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John Zaixin Zhang

 
 
 

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Foucault on Power  

2010-03-18 00:46:48|  分类: 后结构理论 |  标签: |举报 |字号 订阅

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Foucault, Michel. The History of Sexuality. Trans. Robert Hurley. New York: Pantheon Books, 1978. (Originally published in France as La Volonté de savoir by Editions Gallimard, Paris, 1976).

[Power and resistance]

93

      “The omnipresence of power: not because it has the privilege of consolidating everything under its invincible unity, but because it is produced from one moment to the next, at every point, or rather in every relation from one point to another. Power is everywhere; not because it embraces everything, but because it comes from everywhere. And ‘Power,’ insofar as it is permanent, repetitious, inert, and self-reproducing, is simply the over-all effect that emerges from all these mobilities, the concatenation that rests on each of them and seeks in turn to arrest their movement. One needs to be nominalistic, no doubt: power is not an institution, and not a structure; neither is it a certain strength we are endowed with; it is the name that one attributes to a complex strategical situation in a particular society.”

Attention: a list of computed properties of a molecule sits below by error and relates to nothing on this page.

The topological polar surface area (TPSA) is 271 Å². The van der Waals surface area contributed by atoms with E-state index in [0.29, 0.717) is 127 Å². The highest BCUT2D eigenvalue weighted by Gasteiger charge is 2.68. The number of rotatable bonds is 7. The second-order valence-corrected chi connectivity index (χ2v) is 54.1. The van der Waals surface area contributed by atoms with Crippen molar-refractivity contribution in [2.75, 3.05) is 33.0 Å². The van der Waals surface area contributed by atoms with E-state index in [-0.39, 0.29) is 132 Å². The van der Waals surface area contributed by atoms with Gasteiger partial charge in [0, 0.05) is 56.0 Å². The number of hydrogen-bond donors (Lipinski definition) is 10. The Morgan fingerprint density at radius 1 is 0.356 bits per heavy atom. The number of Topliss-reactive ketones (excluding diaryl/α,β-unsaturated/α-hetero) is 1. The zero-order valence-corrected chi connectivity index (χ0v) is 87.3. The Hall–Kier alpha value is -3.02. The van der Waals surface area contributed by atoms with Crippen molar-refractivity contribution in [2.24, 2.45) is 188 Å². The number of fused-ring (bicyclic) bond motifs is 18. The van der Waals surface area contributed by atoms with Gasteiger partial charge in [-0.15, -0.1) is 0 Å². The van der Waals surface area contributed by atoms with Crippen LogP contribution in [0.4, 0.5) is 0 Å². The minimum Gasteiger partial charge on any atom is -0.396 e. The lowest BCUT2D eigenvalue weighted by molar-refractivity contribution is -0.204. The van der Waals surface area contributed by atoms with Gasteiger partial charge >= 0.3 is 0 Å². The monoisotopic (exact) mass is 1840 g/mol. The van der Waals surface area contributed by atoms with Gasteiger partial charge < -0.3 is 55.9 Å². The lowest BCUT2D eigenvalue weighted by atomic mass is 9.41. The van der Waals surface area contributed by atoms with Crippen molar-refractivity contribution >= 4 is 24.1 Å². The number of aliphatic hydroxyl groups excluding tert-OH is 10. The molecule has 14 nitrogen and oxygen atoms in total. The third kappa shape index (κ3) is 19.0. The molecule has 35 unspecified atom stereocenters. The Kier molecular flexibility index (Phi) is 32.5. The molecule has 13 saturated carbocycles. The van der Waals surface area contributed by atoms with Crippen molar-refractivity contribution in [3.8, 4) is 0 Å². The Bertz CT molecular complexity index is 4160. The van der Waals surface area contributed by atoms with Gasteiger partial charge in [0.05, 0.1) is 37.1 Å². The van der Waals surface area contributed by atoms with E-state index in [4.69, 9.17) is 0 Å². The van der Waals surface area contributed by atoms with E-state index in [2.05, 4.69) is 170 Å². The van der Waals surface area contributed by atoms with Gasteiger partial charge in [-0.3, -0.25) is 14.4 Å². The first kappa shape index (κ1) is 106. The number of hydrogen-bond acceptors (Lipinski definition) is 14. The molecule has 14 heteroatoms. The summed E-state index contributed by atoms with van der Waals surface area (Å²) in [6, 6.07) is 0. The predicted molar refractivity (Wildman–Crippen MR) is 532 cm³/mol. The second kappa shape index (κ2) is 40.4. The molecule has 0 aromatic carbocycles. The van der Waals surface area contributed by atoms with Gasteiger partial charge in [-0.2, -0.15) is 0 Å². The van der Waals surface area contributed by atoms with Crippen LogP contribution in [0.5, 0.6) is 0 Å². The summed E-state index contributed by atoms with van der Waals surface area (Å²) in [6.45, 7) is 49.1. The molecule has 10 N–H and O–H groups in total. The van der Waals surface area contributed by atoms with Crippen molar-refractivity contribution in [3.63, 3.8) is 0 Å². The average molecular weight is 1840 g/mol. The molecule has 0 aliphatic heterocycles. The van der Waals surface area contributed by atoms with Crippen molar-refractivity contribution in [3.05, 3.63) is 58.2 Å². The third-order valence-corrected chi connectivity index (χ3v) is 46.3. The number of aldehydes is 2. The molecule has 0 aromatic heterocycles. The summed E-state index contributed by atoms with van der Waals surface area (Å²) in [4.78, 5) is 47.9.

“Should we turn the expression around, then, and say that politics is war pursued by other means? If we still wish to maintain a separation between war and politics, perhaps we should postulate rather that this multiplicity of force relations can be coded—in part but never totally—either in the form of ‘war,’ or in the form of ‘politics’; this would imply two different strategies (but the one always liable to switch into the other) for integrating these unbalanced, heterogeneous, unstable, and tense force relations.”

94

      “Continuing this line of discussion, we can advance a certain number of propositions:

—Power is not something that is acquired, seized, or shared, something that one holds on to or allows to slip away; power is exercised from innumerable points, in the interplay of nonegalitarian and mobile relations.

—Relations of power are not in a position of exteriority with respect to other types of relationships (economic processes, knowledge relationships, sexual relations), but are immanent in the latter; they are the immediate effects of the divisions, inequalities, and disequilibriums which occur in the latter, and conversely they are the internal conditions of these differentiations; relations of power are not in superstructural positons, with merely a role of prohibition or accompaniment; they have a directly productive role, wherever they come into play.